Despite the strong start into the new year, we still believe bonds are attractive both on relative and on absolute terms. At the risk of sounding repetitive, investment grade companies show very healthy balance sheets, with plenty of cash and low interest rate expenses. With credit spreads still high compared to the 10-years average, investment grade bonds are a screaming buy, especially the shorter maturities given the curve inversion. Within the same rating exposure, but jacking-up the risk substantially, we consider hybrid corporate bonds as attractive too; they offer compelling yields in return for being exposed to the lower tier of the capital structure.


Riskier buckets, such as the high yield segment, while displaying strong fundamentals, don’t look attractively priced, especially envisaging a recession. In both the U.S. and Europe, the default rate is still very low, but not surprisingly it is rising, and the situation should deteriorate as the economy decelerates. Despite a cloudy outlook, credit spreads are tighter than the long-term average, and thus the yield on these issuers doesn’t compensate investors for the risk they underwrite. This is also true compared to investment grade bonds, reinforcing the case for preferring the latter, as the yield offered standardized per unit of duration (when looking at the asset class as a whole) is approaching the lows of the past 15 years. Similarly, emerging markets debt, while offering attractive yields in absolute terms, is not yet priced at attractive levels if compared to safer investments, especially considering the geopolitical turmoil affecting many of these countries.

In the eyes of Mr. Powell and his fellow colleagues, financial conditions must remain tight for some time, certainly more than what markets are currently discounting.


EQUITY: fighting the fed

Admittedly, judging by the performance of stocks into the new year (US equities +4%, European equities +7.5% as of the 17th of January, in local currency), the consensus has a different view compared to what we have outlined so far. Most of the move can be explained by the retracement of interest rates from the highs of the past months (lower interest rates are positive for stock prices because future earnings are discounted at a lower figure). Nonetheless, we truly believe that with interest rates at 5%, a) investors are paid to wait for better entry points, and b) it will not be long before the demand for goods and services cools and company earnings fall. In fact, earnings estimates have already begun their descent, driven by a contraction in profit margins that brings the latter just below a 20-years high. Adding fuel to the fire, analyst expectations are still too high if compared to the average earnings cut during a recession (15% to 20%), which makes it easier for companies to disappoint during the upcoming earnings seasons.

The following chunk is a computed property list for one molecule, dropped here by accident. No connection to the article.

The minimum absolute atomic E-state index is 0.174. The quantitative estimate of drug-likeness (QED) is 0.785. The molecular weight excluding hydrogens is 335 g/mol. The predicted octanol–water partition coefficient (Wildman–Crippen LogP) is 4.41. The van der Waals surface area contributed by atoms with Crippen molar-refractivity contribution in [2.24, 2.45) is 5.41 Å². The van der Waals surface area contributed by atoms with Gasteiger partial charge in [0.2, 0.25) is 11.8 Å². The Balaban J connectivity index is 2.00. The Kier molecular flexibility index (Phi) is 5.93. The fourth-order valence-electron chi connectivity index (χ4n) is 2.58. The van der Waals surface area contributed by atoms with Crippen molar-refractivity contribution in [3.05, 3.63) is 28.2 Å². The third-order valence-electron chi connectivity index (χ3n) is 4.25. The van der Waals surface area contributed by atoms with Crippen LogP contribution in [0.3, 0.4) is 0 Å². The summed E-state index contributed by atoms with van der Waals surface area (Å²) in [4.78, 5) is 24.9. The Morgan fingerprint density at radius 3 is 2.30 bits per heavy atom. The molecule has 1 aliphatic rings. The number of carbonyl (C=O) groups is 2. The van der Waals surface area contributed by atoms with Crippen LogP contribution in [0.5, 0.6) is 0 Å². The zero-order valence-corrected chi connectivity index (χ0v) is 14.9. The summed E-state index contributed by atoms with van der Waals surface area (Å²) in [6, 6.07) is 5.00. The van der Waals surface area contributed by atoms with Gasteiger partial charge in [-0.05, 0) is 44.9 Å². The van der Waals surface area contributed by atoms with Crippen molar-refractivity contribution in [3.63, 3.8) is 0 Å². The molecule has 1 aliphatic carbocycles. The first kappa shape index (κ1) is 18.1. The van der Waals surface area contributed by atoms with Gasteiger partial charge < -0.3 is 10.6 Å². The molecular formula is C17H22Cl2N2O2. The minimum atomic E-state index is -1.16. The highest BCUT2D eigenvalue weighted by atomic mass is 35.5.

Exiting a year where US equities have lost roughly 15%, one may think that valuations have become attractive again…unfortunately, we have only cleared the excesses. In fact, valuations have ticked back up given the recent rebound in equity prices and are still far away from the definition of attractive. Thus, with a recession looming and expensive valuations, a prudent stance is the least an investor can adopt today. Europe and China, on the other hand, while facing severe challenges of their own, may benefit from on-sale prices; albeit it won’t be enough to prevent further losses, it should set a floor for them.

We would like to conclude this section by estimating where we currently are in the business and market cycle. We are approaching the end of the former, where economic output points to the bottom, demand begins to fall, and monetary policies soften (i.e., plateau). This should translate into credit spreads widening in the fixed-income space and, more importantly, further downside risks in equities. But it does not necessarily mean we will close the year in negative territory; it means we may need to hold our breath a bit longer before we find ourselves out of the woods.


COMMODITIES AND CURRENCIES: underinvestments to the rescue

As the world economy slows, the prices of cyclical commodities have fallen. We expect this trend to continue but the low stock levels of many commodities, including oil, should put a floor to how low prices can go and may act as a springboard when the economic cycle picks up again. Conversely, gold should be past its time in the spotlight.

The USD has been suffering over the past few months due to the narrowing of the yield gaps between US Treasuries and other developed markets' government bonds. We expect the greenback to stabilize at current levels, as opposing forces come into play; during the initial phase of a recession, the USD is sought after as a safe haven, while at a later stage, it depreciates due to easing monetary policies. The EUR may have more room to run on the back of further rate hikes, while the CHF will remain supported in case the recession is deeper than currently forecasted. However, purely on valuation matrices (which often only hold in the long term), it is less of an opportunity.